Cultural Heritage of Pakistan: Turkish Influence on the Subcontinent

Topics: Delhi Sultanate, Mughal Empire, India Pages: 11 (3181 words) Published: October 19, 2014
Cultural Heritage of Pakistan

Turkish Influence
On the Subcontinent

Submitted by: Abdus Samad Khan
Submitted to: Prof. Qamar Abbas

The invasion of the Turks at the turn of the eleventh century from Central Asia had wide-ranging results on the historical background of Medieval as well as advanced India. The Turks built the politico-military control over significant areas of the nation and fortified the Religion Islam that they professed and sustained the Islamic refinement in all circles. These components prompted the rise of the Muslim group with an overall characterized religion and its socio-cultural anchorages.

One of the most important events in the history of India was the establishment of the Delhi Sultanate at the turn of the thirteenth century. The intrusions of Mahmud of Ghazni and Muhammad Ghori not just brought about the loot of rich urban areas and destruction and defilement of sanctuaries but also added a political component in India. The battles of Muhammad Ghori cleared the route for the rule of the Turks and the Afghans. While Mahmud of Ghazni focused on the North Indian temples cities for riches and maverick enthusiasm, Muhammad Ghori sustained political aspiration in expansion to these intentions. He fancied to make northern India part of his Ghorian Empire. In this way, succeeding his effective fights, Muhammad Ghori assigned his trusted and prominent slave, Qutbuddin Aibak as his agent to govern the newly conquered territories of the Sub-continent.

Mahmud of Ghazni

Mahmud Ghaznavi was the first major Turkish ruler to wage wars on the Rajput Kingdoms. He did not want to take over India but he wanted to expand his territories to Iran, Afghanistan and Khorasan.

Mahmud of Ghazni plundered India 17 times in a short time span of around 25 years and looted India off its wealth and resources. The areas around Gujarat and Kannauj were rich and prosperous and were looted mercilessly by Mahmud. This wealth helped him consolidate his hold and power over northern India. He made many palaces and mosques with the looted wealth in Ghazni located in central Asia. After plundering India many times, he finally died in Ghazni in 1030 A.D.1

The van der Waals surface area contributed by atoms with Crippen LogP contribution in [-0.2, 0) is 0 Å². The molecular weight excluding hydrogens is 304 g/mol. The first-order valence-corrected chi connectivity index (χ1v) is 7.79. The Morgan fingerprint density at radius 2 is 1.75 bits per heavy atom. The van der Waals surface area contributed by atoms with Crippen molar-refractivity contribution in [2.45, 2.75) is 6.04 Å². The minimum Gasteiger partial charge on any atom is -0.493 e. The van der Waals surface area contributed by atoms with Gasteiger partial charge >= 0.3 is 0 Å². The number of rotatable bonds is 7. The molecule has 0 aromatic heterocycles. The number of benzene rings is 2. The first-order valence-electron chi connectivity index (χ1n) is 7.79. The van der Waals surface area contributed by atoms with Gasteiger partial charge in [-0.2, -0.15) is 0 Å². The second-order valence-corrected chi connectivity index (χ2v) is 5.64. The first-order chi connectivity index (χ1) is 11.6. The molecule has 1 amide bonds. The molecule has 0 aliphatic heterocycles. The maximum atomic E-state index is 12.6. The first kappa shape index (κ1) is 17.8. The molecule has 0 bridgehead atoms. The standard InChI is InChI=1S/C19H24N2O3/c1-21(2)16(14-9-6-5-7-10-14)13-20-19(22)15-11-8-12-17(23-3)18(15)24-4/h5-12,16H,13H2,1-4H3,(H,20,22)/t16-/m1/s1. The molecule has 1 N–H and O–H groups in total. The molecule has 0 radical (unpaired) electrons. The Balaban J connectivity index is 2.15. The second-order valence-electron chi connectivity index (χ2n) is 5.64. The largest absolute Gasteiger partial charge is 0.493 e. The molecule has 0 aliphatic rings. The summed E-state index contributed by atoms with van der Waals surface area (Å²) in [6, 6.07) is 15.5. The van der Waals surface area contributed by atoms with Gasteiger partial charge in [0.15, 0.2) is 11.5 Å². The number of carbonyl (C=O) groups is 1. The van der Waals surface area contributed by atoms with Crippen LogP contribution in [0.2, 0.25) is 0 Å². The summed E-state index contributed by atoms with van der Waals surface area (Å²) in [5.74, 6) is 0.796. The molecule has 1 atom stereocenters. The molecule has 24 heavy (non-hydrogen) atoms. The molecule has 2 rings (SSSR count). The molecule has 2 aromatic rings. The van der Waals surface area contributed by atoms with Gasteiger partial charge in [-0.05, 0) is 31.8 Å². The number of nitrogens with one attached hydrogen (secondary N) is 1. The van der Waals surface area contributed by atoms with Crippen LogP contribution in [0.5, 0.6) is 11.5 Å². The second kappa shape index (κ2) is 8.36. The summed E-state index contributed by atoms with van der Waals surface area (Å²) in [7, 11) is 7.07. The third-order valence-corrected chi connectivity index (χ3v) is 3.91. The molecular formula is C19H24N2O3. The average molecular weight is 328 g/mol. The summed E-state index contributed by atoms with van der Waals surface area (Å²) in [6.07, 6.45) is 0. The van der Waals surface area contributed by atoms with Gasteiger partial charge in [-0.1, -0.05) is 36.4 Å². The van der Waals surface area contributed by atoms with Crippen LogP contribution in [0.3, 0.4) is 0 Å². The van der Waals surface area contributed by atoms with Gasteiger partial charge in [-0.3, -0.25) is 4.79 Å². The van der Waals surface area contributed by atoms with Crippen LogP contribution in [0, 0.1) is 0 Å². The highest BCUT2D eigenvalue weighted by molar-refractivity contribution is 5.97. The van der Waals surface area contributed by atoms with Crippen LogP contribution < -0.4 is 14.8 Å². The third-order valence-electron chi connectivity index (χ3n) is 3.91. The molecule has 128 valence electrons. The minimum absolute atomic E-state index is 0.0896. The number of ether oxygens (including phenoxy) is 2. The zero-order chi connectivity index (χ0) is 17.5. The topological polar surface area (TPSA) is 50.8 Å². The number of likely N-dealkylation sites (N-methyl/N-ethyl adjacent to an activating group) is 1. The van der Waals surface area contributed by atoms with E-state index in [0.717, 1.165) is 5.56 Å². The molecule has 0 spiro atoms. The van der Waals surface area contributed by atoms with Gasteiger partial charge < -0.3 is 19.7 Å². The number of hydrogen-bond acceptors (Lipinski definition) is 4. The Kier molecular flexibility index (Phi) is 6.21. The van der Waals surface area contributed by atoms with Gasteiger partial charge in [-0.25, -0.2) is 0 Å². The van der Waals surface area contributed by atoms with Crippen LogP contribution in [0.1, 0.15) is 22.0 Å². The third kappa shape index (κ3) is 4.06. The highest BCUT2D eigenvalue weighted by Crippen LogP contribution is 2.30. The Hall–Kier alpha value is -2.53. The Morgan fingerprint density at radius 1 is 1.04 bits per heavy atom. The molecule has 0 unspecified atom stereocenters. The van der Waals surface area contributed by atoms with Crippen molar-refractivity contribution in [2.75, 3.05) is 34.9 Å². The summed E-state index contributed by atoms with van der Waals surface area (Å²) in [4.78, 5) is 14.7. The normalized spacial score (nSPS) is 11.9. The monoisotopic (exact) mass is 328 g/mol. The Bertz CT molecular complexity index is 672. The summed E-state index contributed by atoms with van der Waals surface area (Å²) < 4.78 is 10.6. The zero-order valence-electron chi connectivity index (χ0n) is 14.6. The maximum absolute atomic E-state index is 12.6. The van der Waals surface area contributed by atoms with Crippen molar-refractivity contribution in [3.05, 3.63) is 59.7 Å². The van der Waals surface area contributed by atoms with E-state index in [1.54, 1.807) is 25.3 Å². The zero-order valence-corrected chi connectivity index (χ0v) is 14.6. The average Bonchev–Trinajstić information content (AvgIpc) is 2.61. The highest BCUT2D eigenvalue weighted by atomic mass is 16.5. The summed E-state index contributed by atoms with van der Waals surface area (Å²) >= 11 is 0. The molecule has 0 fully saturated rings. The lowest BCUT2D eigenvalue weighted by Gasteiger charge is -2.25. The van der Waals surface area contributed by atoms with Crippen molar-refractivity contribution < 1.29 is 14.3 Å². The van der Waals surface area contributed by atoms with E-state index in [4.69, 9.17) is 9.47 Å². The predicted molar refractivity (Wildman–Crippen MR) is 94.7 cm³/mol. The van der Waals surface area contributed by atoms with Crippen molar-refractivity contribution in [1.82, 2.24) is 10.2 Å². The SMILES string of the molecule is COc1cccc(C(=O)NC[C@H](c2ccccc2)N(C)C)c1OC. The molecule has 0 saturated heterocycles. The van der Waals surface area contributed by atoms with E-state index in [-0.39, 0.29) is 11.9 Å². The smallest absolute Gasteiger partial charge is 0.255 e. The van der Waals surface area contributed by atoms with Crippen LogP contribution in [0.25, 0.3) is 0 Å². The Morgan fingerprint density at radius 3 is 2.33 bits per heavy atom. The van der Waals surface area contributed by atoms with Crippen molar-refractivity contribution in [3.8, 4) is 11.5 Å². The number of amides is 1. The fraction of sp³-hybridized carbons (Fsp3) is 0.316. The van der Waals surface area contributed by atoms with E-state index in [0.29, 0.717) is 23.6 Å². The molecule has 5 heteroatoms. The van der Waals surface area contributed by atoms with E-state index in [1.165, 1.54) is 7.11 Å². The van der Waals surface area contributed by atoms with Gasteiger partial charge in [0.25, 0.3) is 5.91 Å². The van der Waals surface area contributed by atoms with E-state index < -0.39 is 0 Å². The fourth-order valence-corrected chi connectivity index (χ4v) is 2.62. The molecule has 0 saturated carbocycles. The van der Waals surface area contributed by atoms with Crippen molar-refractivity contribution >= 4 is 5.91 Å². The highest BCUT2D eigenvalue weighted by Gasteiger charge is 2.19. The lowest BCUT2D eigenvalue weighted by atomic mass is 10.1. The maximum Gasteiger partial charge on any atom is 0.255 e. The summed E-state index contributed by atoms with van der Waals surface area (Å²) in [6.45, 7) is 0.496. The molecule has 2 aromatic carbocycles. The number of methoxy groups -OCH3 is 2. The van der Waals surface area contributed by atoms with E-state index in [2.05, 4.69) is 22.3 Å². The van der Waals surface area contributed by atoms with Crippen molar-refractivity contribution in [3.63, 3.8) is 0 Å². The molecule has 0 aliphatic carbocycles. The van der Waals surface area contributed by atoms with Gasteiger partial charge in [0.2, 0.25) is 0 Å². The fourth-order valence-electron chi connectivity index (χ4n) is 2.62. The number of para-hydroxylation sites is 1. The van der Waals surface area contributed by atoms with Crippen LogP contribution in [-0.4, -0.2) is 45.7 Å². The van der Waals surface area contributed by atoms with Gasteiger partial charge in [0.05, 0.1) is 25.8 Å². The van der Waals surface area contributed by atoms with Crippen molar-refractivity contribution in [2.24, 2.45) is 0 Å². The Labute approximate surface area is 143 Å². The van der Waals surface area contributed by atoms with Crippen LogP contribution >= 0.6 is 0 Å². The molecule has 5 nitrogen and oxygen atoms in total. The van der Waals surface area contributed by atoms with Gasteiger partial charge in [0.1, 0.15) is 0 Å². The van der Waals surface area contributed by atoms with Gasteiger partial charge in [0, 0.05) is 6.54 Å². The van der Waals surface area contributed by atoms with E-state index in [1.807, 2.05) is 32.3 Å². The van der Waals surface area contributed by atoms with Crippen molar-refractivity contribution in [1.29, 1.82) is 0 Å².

Muhammad Ghauri

The second Turkish attack was led by Mu’izzu’d-Din Muhammad (also known as Muhammad Ghori), who conquered Sindh and Lahore in 1182. Soon after, he commenced his attack on the Rajput kingdoms. Prithviraj Chauhan successfully led the Rajputs against Ghori in the first battle of Tarain in 1191 AD. However, in the second battle in 1192 AD, Prithviraj was defeated and the kingdom of Delhi fell to Muhammad Ghori.

In 1200 Muhammad had to deal with a revolt of the Ghakkar tribe in the Punjab province. He overpowered the revolt, but was assassinated during a Ghakkar raid on his camp on the Jhelum River in 1206. Upon his death his most capable general, Qutub-ud-din Aibak, took control of Muhammad's Indian conquests and declared himself the first Sultan of Delhi.

Qutub-ud-din Aibak

Ghaur was Aibak’s master and he was still considered a slave. Aibak legitimized his rule by arranging several marriages of influential figures. The Slave dynasty ruled from Delhi from 1206 to 1290 A.D. The first ruler of the Slave dynasty, Qutbuddin Aibak could be considered as the real founder of the Turkish rule in India.

Qutbuddin Aibak was born to Turkish parents in Turkistan. He belonged to the tribe of Aibek. He was sold as a slave in his boyhood and finally came under the ownership of Muhammad Ghori. Due to his capability Aibak rose to prominence and became his right-hand lieutenant.

His introduction of martial slavery, or mamluks, proved to be advantageous for intelligent, ambitious, young men to rise up rapidly out of and above their birth status. Aibak took advantage of this opportunity and earned the right for higher position.

He built the Quwwat-ul-lslam Mosque at Delhi and another one at Ajmer called Adhai Din Ka Jhopra....
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